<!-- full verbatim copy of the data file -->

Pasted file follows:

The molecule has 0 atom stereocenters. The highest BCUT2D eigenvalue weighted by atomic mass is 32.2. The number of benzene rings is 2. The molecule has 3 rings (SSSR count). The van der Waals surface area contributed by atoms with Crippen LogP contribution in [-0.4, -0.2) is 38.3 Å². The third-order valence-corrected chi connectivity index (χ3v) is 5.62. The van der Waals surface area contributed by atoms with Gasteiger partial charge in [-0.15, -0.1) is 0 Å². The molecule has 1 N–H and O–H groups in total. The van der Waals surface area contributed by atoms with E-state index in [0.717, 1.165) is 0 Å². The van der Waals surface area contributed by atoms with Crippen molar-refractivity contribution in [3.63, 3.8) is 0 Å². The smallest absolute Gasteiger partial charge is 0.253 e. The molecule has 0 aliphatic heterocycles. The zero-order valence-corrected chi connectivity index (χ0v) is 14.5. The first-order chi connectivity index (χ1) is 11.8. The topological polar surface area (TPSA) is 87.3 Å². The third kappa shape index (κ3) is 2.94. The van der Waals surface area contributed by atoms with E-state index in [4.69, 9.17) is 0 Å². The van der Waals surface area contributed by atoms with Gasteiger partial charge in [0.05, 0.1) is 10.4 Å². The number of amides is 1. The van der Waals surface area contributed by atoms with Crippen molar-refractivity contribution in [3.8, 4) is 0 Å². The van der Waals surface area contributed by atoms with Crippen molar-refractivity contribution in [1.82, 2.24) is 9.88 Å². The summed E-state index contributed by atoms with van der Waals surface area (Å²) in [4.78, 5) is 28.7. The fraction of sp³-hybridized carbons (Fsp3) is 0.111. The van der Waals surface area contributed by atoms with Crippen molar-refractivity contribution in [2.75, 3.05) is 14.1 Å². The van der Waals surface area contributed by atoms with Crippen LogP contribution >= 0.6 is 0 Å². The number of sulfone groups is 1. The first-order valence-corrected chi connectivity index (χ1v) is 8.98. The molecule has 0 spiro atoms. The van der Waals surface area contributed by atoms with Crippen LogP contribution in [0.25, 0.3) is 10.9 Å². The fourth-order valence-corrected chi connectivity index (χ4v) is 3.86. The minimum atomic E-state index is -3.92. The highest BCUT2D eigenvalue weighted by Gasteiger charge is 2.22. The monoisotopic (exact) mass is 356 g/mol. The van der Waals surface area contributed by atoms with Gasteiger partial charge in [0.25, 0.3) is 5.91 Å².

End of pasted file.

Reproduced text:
The molecule has 0 atom stereocenters. The highest BCUT2D eigenvalue weighted by atomic mass is 32.2. The number of benzene rings is 2. The molecule has 3 rings (SSSR count). The van der Waals surface area contributed by atoms with Crippen LogP contribution in [-0.4, -0.2) is 38.3 Å². The third-order valence-corrected chi connectivity index (χ3v) is 5.62. The van der Waals surface area contributed by atoms with Gasteiger partial charge in [-0.15, -0.1) is 0 Å². The molecule has 1 N–H and O–H groups in total. The van der Waals surface area contributed by atoms with E-state index in [0.717, 1.165) is 0 Å². The van der Waals surface area contributed by atoms with Crippen molar-refractivity contribution in [3.63, 3.8) is 0 Å². The smallest absolute Gasteiger partial charge is 0.253 e. The molecule has 0 aliphatic heterocycles. The zero-order valence-corrected chi connectivity index (χ0v) is 14.5. The first-order chi connectivity index (χ1) is 11.8. The topological polar surface area (TPSA) is 87.3 Å². The third kappa shape index (κ3) is 2.94. The van der Waals surface area contributed by atoms with E-state index in [4.69, 9.17) is 0 Å². The van der Waals surface area contributed by atoms with Gasteiger partial charge in [0.05, 0.1) is 10.4 Å². The number of amides is 1. The van der Waals surface area contributed by atoms with Crippen molar-refractivity contribution in [3.8, 4) is 0 Å². The van der Waals surface area contributed by atoms with Crippen molar-refractivity contribution in [1.82, 2.24) is 9.88 Å². The summed E-state index contributed by atoms with van der Waals surface area (Å²) in [4.78, 5) is 28.7. The fraction of sp³-hybridized carbons (Fsp3) is 0.111. The van der Waals surface area contributed by atoms with Crippen molar-refractivity contribution in [2.75, 3.05) is 14.1 Å². The van der Waals surface area contributed by atoms with Crippen LogP contribution >= 0.6 is 0 Å². The number of sulfone groups is 1. The first-order valence-corrected chi connectivity index (χ1v) is 8.98. The molecule has 0 spiro atoms. The van der Waals surface area contributed by atoms with Crippen LogP contribution in [0.25, 0.3) is 10.9 Å². The fourth-order valence-corrected chi connectivity index (χ4v) is 3.86. The minimum atomic E-state index is -3.92. The highest BCUT2D eigenvalue weighted by Gasteiger charge is 2.22. The monoisotopic (exact) mass is 356 g/mol. The van der Waals surface area contributed by atoms with Gasteiger partial charge in [0.25, 0.3) is 5.91 Å².